As part of the Obama Administration’s commitment to accelerating American manufacturing and Energy Secretary Ernest Moniz’s support of STEM education to create the next generation of engineers and manufacturers, the Energy Department has announced up to $10 million available to establish one or more graduate-level training programs at colleges and universities for engineers in power electronics. The training curriculum in power electronics—which control or convert electrical energy into usable power—will include cutting-edge wide bandgap semiconductors that can operate at higher temperatures, voltages, and frequencies, and are more durable and reliable than silicon-based counterparts. The five-year traineeships program will be implemented beginning in the fall 2016 school year and are concentrated on advanced power electronic equipment engineering, design and manufacturing.
Legal Analysis: Strong Likelihood EPA Climate Plan Will Stand Up in Court
The Environmental Protection Agency’s Clean Power Plan is likely to prevail against an expected barrage of legal challenges by big polluters and their allies, according to legal experts at the Natural Resources Defense Council, Sierra Club and Environmental Defense Fund.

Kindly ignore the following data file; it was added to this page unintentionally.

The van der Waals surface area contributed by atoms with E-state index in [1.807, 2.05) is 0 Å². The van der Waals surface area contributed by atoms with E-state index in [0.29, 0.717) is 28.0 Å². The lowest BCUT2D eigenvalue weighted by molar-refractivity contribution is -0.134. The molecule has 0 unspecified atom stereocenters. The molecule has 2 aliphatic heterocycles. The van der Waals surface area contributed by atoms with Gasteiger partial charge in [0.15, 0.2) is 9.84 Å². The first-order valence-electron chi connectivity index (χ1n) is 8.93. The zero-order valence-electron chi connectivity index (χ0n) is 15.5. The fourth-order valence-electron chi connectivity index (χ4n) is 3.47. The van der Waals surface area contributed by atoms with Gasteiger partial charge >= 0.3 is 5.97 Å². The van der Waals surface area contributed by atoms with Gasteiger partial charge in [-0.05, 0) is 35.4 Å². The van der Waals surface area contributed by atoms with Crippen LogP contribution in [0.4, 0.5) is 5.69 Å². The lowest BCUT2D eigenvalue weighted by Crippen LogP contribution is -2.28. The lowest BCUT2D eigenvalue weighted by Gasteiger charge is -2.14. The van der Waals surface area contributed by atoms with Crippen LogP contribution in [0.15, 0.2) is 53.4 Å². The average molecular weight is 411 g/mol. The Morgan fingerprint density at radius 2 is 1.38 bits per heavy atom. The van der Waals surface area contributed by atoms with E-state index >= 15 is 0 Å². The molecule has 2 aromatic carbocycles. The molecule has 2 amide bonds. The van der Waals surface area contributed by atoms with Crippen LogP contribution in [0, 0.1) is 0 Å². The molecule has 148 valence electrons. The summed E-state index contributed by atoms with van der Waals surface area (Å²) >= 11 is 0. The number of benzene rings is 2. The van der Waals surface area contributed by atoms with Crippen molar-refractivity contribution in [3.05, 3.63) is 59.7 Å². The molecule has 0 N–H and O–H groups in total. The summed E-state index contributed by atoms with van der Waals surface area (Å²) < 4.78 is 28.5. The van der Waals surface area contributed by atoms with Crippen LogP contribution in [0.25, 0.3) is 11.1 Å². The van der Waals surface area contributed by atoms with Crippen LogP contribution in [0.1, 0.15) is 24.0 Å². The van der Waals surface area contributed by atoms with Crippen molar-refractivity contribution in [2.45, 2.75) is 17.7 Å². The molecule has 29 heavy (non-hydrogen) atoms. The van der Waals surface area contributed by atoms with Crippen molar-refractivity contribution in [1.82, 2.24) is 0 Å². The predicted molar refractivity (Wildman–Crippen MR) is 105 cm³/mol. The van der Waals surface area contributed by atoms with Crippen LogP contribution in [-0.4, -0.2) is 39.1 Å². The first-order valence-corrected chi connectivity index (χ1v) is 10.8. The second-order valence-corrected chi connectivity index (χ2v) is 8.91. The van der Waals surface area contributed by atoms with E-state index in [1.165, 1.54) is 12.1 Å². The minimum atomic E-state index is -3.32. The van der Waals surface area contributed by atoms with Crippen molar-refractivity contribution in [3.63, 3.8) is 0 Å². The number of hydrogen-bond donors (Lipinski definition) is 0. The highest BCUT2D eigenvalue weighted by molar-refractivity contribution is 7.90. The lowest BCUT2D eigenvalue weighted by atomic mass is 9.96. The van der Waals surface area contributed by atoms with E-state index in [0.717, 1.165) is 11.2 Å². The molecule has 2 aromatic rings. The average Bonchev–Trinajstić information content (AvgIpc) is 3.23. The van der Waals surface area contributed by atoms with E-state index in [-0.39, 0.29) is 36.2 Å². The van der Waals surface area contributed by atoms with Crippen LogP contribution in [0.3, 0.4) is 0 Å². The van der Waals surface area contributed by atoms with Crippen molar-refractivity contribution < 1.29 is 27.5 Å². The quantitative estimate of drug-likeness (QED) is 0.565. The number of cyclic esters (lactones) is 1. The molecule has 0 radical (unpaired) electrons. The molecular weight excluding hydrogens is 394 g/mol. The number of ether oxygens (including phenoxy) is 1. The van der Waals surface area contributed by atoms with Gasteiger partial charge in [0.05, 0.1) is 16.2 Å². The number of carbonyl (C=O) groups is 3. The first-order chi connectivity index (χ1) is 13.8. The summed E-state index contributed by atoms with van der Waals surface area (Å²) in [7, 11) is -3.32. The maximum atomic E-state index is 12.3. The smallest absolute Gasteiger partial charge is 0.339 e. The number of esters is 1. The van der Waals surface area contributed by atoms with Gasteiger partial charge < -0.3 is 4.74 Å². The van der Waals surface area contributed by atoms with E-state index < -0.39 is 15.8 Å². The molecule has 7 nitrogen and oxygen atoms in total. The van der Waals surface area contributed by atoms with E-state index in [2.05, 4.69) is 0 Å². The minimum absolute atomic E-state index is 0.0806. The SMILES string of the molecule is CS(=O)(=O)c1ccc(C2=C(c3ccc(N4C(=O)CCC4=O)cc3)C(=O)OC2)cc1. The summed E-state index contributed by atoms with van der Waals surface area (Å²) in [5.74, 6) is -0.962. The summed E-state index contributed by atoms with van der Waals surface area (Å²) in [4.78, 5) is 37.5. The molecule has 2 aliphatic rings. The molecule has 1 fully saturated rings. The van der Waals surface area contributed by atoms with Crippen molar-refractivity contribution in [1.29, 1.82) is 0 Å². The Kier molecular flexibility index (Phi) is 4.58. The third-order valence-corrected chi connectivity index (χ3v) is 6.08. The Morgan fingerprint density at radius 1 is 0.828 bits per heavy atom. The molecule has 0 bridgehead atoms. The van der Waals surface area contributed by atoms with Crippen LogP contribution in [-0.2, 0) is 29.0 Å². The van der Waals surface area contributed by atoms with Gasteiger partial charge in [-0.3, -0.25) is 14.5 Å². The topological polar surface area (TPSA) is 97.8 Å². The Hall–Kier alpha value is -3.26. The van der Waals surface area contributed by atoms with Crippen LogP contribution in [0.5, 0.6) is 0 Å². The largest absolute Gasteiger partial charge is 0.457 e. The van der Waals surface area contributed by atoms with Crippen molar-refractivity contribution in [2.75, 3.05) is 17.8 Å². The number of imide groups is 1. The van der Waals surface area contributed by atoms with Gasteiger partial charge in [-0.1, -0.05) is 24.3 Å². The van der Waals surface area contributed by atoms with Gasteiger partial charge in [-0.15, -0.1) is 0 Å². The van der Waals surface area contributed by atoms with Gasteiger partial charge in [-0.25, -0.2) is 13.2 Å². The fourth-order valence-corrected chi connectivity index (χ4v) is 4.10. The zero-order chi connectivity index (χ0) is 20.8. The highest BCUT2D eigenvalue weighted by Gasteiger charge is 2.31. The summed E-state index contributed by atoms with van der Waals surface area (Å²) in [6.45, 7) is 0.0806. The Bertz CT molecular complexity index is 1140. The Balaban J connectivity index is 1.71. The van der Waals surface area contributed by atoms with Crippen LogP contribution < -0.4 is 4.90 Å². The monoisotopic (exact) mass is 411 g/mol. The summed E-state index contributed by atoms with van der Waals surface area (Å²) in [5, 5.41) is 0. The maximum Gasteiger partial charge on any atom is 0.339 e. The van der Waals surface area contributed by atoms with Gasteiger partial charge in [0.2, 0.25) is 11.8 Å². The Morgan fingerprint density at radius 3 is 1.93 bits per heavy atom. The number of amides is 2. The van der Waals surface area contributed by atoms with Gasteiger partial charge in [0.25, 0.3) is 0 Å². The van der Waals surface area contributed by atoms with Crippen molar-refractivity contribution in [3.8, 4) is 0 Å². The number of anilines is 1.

Proposed Rule Will Lower Electricity Bills
The U.S. Environmental Protection Agency (EPA) is expected to finalize the Clean Power Plan as early as Monday. The plan is designed to cut pollution from existing power plants 30 percent by 2030. It represents the most significant step the U.S. has taken to combat climate change, which will cause severe harm to our economy, infrastructure and health. The proposed EPA rules for new and existing power plants, if written correctly, will be the most important tool we have to reduce climate disruption while protecting consumers’ pocketbooks and health.
The Organic Center outlines techniques to protect pollinator population
An important and timely report released by The Organic Center shows that organic farming practices are effective in maintaining the health and population of important crop pollinators, predominantly bees, which have been declining at an alarming rate in the past decade and threatening global food security.
Chemicals Found in Dining Hall Food Have Been Restricted by the European Union due to Deadly Impacts on Pollinators
A new study by American Bird Conservancy (ABC) and the Harvard T.H. Chan School of Public Health has found bird- and bee-killing insecticides in nearly every food eaten by the nation's Senators, Representatives, and others who dine in the cafeterias of the United States Congress.
These pesticides, called neonicotinoids, are the nation's most widely used insecticides and persist in soils for months to years. The insecticides were banned by the European Union in 2013 and restricted by Ontario, Canada in 2015 because of their connection to the large-scale disappearance of pollinators. As an earlier ABC study reported, the pesticides are lethal to birds and to many of the invertebrates on which they feed.